Israel is about to offer missiles and advanced technology to Turkish in exchange for Ankara’s allowing the Israeli Air Force to use a base northeast of the capital, which is approximately 1,000 miles from the border with Iran, according to the Sunday Times of London.
It said that National Security Council chairman Yaakov Amidror will visit Turkey on Monday to try to put an end to the bitter differences between Turkey and Israel over the Mavi Mamara flotilla clash three years ago.
“Until the recent crisis, Turkey was our biggest aircraft carrier,” an Israeli military source told the London newspaper. “Using the Turkish airbases could make the difference between success and failure once a showdown with Iran gets underway.”
Iran is a mutual fear for both countries, and President Barack Obama used his visit last month to Israel to put an end to the diplomatic crisis that began to develop during the Operation Cast Lead counterterrorist maneuvers against Hamas-controlled Gaza, when Turkish Prime Minister Recep Tayyip Erdogan turned Israel from a long-term friend into a new enemy. He then embraced both Syria and Iran until realizing last year he chose the wrong side.
Israel is helping him climb down from the diplomatic tree and in principle has agreed to Erdogan’s demand to compensate the families of the nine Turkish IHH members who carried out a brutal pore-mediated attack on Israeli Navy commandos who boarded their ship virtually unarmed to keep it from sailing to embargoed-Gaza. After the IHH attackers kidnapped three commandos and wounded them and several others, the Israeli force overtook them, killing nine IHH terrorists.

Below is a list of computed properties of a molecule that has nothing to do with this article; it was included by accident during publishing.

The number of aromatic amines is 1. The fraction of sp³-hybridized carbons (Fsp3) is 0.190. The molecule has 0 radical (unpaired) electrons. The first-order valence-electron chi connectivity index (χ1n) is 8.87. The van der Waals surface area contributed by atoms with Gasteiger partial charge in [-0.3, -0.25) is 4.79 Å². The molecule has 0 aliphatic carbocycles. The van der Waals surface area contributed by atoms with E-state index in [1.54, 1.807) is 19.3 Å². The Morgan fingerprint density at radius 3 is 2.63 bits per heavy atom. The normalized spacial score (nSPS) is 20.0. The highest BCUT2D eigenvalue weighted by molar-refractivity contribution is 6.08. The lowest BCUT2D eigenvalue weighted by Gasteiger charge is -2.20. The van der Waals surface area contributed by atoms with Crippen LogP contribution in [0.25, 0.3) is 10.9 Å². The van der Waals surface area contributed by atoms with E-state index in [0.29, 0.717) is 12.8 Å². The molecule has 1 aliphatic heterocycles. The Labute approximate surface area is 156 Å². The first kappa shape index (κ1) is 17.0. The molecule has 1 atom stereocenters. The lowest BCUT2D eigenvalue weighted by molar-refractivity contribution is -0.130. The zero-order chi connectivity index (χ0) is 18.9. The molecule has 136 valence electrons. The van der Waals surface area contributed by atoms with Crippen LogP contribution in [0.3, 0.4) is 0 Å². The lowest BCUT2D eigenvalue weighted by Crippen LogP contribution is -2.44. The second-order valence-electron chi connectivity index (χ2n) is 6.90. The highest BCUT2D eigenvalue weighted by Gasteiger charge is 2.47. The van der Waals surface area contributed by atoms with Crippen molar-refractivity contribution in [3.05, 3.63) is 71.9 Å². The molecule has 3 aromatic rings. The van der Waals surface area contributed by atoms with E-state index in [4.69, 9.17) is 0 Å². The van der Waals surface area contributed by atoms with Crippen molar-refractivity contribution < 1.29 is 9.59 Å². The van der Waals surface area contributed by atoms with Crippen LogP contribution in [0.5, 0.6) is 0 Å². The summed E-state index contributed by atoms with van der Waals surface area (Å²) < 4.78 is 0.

The London newspaper reported that Amidror’s mission is to re-open a 1996 Israeli-Turkish agreement that allows the Israel Air Force to train in Turkey’s air space and use the Akinci Air Base, northeast of Ankara. In return, Turkish pilots were allowed to train at Air Force bases in the Negev.
With the threat of an Iranian nuclear weapon staring at in its face, Turkey wants Israel’s advanced technology and missiles, such as the Arrow, to beef up its defense not only against missiles from Iran but also from Syria.
Turkey is very worried by Iran’s missile ambitions,” the Israeli source told the Sunday Times. “With Israeli know-how based on the Jericho ballistic missiles, the time frame will be cut short.”
About the Author: Tzvi Ben Gedalyahu is a graduate in journalism and economics from The George Washington University. He has worked as a cub reporter in rural Virginia and as senior copy editor for major Canadian metropolitan dailies. Tzvi wrote for Arutz Sheva for several years before joining the Jewish Press.
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